Get faster and stronger by the end of summer by performing heavy full-range squats. Achieve rapid results by using a program that produced 30 kilo maximal strength gains in a group of elite rugby players after only two months.
A recent study in the Journal of Strength and Conditioning Research had elite rugby players perform an 8-week training program that was broken into two microcycles that included a 4-week maximal lower body strength program followed by a power program of the same length. For the strength program, players did back squats, clean pulls, deadlifts, and Nordic curls, all at 85 to 90 percent of the 1RM. For the power program they did hang cleans, squat jumps, back squats, and Nordic curls, all at 85 percent of the 1RM.
Results showed that the players increased their maximal squat by 30 kg, increasing from 170 to 200 kg. These impressive strength gains combined with appropriate power training translated into much faster sprint speed over 5, 10 and 20 meters.
The players increased sprint speed by an average of 6 to 7.6 percent over all distances, which was due to the ability to apply higher ground reaction forces during the initial acceleration phase of sprinting. Being faster off the ground is critical to improve short sprint time, and pairing it with free sprint training will enable you to get faster at longer sprints as well.
Take away the understanding that to make strength and speed gains in the lower body, you will get best results by squatting. Including other lower body strength and power lifts will produce faster gains, and this study points to the importance of not neglecting the hamstrings (notice, Nordic curls were included in both cycles) if you want your impressive strength to translate to better athletic performance.
Additionally full-range of motion squats are necessary if you want to improve performance. A German study that came out earlier this year reinforced the value of full-range squats for vertical jump training—deep squat training produced an 8 percent increase in jump height, whereas half squats did not improve the vertical jump at all.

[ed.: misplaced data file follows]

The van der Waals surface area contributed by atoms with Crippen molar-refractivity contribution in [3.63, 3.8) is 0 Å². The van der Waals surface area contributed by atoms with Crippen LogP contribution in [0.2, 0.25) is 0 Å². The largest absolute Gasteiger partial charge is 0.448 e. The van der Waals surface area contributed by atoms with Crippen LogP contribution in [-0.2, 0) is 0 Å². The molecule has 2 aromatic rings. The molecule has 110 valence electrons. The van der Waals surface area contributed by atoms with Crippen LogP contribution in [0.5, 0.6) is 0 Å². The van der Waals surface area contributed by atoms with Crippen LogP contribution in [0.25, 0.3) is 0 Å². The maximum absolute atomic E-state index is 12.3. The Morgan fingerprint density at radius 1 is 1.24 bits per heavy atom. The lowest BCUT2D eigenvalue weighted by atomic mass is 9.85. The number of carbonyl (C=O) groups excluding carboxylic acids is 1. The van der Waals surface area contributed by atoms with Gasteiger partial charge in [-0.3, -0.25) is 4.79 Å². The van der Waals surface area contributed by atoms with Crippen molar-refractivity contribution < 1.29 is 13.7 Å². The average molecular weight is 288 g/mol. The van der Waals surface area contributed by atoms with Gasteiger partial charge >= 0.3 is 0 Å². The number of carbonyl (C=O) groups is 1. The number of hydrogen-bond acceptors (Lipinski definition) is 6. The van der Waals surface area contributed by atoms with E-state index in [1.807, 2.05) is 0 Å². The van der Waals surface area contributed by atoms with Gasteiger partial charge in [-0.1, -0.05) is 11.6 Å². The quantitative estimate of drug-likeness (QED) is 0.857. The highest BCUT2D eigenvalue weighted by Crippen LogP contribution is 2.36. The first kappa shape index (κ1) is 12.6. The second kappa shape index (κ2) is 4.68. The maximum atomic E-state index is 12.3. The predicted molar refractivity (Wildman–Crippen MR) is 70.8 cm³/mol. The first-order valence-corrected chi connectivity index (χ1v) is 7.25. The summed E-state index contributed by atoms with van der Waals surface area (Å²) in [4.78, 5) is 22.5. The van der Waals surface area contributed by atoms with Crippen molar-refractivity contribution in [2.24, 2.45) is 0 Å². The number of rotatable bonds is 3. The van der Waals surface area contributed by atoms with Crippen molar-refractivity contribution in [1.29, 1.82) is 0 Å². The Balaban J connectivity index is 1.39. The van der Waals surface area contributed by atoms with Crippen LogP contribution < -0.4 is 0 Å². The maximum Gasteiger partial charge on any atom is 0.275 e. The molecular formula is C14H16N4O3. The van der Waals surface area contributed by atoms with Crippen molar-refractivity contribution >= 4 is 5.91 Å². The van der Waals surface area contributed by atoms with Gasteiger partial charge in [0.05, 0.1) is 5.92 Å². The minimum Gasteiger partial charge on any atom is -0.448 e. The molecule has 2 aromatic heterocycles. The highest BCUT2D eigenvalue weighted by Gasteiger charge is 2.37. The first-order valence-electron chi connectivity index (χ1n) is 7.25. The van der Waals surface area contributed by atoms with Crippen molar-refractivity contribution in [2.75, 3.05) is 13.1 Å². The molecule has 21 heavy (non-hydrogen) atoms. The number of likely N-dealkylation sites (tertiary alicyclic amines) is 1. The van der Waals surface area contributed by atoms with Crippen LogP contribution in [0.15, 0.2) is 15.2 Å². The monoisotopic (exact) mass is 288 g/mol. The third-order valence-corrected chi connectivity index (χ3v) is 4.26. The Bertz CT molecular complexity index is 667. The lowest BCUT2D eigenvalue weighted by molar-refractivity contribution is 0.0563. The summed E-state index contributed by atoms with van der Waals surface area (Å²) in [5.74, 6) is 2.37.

Naturally, partial-range training is valuable for advanced trainees because it allows them to lift heavier loads than could be lifted with full-range training, but deep squats should be a focus in any serious lower body protocol. If you do perform partial training for a microcycle, always do a full-range set with lighter weight at the end of the workout to maintain the full-range flexibility and proprioception.
For a complete squat program, check out PICP coach Derek Woodske’s 12-Week Squat Training Program.
Comfort, P., Haigh, A., et al. Are Changes in Maximal squat Strength During Preseason Training Reflected in Changes in Sprint Performance in Rugby League Players. Journal of Strength and Conditioning Research. 2012. Published Ahead of Print.
Matuschek, C., Schmidtbleicher, D. Influence of Squatting depth on Jumping Performance. Journal of Strength and Conditioning Research. 2012. Published Ahead of Print.